Construction contracts in New York often place the architect or engineer in the additional role of an initial impartial decider as to any disagreement or disputes between the contractor and the owner, in addition to their roles as the design professionals.
Such clauses make the architect or engineer an arbitrator for purposes of factual disputes on the project, and are typically valid and enforceable as conclusive and binding upon the parties.
Under such a dispute resolution clause, if the contractor accepts the decision of the architect on its dispute with the owner, the dispute is considered resolved. Where the contractor disagrees with the decision of the architect, however, contractor must provide prompt written notice to the architect and owner as to contractor’s disagreement with the decision of the architect, and contractor’s continuing performance of its contract work is being performed under protest. Failure of the contractor to issue such a prompt notice of disagreement can serve to bar the contractor in any subsequent efforts to pursue this claim through litigation or arbitration.
Where the construction contract requires certification from the architect to establish sufficient cause for termination of the contractor for cause, however, such certifications may or may not be binding upon the contractor. The binding authority of certifications for termination from the architect or engineer are only binding to the extent that the architect’s agreement for services specifically provides for such binding authority, and the contract between the owner and the contractor vest such authority in the architect.
Both of the parties to be subject to the decision making of the architect must agree to be bound by the architect, and confirm the factual and legal authorities being provided to the architect for resolution of disputes. Depending on the extent of the architect or engineer’s powers under their contract, their decisions on whether sufficient cause exists for contractor’s termination for cause may or may not be binding on the contractor.
Where contracts do provide effective authority to the design professional to issue certifications for termination, such certifications will be binding and enforceable on the contractor as a matter of New York construction law unless the contractor can establish that the certification issued by the architect was issued in bad faith, fraud, or palpable mistake. Adsley Const Co., Inc. v Port Authority of New York and New Jersey, 54 N.Y.2d 876.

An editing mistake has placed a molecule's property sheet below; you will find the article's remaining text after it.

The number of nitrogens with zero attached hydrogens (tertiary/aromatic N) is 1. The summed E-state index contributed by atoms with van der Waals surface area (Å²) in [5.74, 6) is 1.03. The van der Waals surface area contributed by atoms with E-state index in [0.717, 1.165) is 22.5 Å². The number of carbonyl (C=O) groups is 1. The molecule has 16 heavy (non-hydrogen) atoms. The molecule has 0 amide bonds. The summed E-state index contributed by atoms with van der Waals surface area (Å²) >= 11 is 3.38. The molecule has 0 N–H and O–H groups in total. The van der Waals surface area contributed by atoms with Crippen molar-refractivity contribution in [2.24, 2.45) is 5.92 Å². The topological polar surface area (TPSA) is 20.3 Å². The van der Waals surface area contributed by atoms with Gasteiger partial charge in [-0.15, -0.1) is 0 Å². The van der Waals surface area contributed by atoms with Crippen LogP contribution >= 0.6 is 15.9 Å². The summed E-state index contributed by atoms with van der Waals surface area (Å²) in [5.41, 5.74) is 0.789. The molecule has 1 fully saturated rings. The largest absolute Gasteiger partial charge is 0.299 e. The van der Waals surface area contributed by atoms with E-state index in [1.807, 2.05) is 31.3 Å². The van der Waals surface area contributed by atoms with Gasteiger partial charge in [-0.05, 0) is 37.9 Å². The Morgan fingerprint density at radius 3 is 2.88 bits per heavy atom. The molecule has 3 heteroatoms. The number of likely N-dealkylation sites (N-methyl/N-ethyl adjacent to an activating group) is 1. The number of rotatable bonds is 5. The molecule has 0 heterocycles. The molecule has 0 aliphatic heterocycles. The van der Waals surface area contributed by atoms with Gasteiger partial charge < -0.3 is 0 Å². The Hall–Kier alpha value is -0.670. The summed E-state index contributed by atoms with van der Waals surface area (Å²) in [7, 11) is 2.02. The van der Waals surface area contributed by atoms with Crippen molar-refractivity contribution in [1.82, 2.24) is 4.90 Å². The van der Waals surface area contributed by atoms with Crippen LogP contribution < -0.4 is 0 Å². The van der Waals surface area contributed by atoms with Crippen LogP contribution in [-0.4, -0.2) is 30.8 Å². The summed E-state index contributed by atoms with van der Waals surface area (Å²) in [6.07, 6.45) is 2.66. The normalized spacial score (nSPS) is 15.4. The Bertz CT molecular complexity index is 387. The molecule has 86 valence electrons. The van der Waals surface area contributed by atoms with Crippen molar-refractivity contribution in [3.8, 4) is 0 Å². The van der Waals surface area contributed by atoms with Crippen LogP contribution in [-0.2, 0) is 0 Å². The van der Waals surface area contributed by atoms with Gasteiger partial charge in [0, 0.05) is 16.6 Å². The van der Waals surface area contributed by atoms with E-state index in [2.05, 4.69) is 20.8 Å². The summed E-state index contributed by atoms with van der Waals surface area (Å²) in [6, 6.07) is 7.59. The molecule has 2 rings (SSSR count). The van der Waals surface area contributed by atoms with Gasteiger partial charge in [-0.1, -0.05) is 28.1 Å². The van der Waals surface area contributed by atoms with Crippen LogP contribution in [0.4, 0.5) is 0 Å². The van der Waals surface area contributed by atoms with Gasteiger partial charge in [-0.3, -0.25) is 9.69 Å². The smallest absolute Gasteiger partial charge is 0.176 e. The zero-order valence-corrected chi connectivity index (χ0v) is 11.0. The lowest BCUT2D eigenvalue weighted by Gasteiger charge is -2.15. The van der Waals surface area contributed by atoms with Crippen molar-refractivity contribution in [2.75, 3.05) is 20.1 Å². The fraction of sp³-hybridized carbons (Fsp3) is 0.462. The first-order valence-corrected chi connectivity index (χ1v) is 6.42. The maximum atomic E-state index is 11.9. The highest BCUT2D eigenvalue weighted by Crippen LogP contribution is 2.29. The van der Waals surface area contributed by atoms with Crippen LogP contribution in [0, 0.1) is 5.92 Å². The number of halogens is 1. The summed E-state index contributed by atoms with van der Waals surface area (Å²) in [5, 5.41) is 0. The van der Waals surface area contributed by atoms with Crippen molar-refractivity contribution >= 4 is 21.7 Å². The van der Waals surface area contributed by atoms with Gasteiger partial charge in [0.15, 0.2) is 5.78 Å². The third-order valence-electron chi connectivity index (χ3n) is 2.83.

New York construction law also allows for the parties to appoint any person, even an employee of one of the parties, to serve as final arbitrator for all factual and legal determinations, including determinations of contract interpretation as final and binding.
“The requirement of explicit and unequivocal agreement when there is to be mutually binding arbitration before a neutral arbitrator obviously takes on even greater significance when resolution of all disputes is to take place before the employee of one contracting party, and bind only the other.” Westinghouse Elec. Corp v. New York City Transit Authority, 82 N.Y.2d 47
John Caravella Esq., is a construction attorney and formerly practicing project architect at The Law Office of John Caravella, P.C., representing architects, engineers, contractors, subcontractors, and owners in all phases of contract preparation, litigation, and arbitration across New York and Florida. He also serves as an arbitrator to the American Arbitration Association Construction Industry Panel. Mr. Caravella can be reached by email: John@LIConstructionLaw.com or (631) 608-1346.
The information provided on this website does not, and is not intended to, constitute legal advice; instead, all information, content, and materials available on this site are for general informational purposes only. Readers of this website should contact their attorney to obtain advice with respect to any particular legal matter. No reader, user, or browser of this site should act or refrain from acting on the basis of information on this site without first seeking legal advice from counsel in the relevant jurisdiction. Only your individual attorney can provide assurances that the information contained herein – and your interpretation of it – is applicable or appropriate to your particular situation. Use of, and access to, this website or any of the links or resources contained within the site do not create an attorney-client relationship between the reader, user, or browser and website authors, contributors, contributing law firms, or committee members and their respective employers.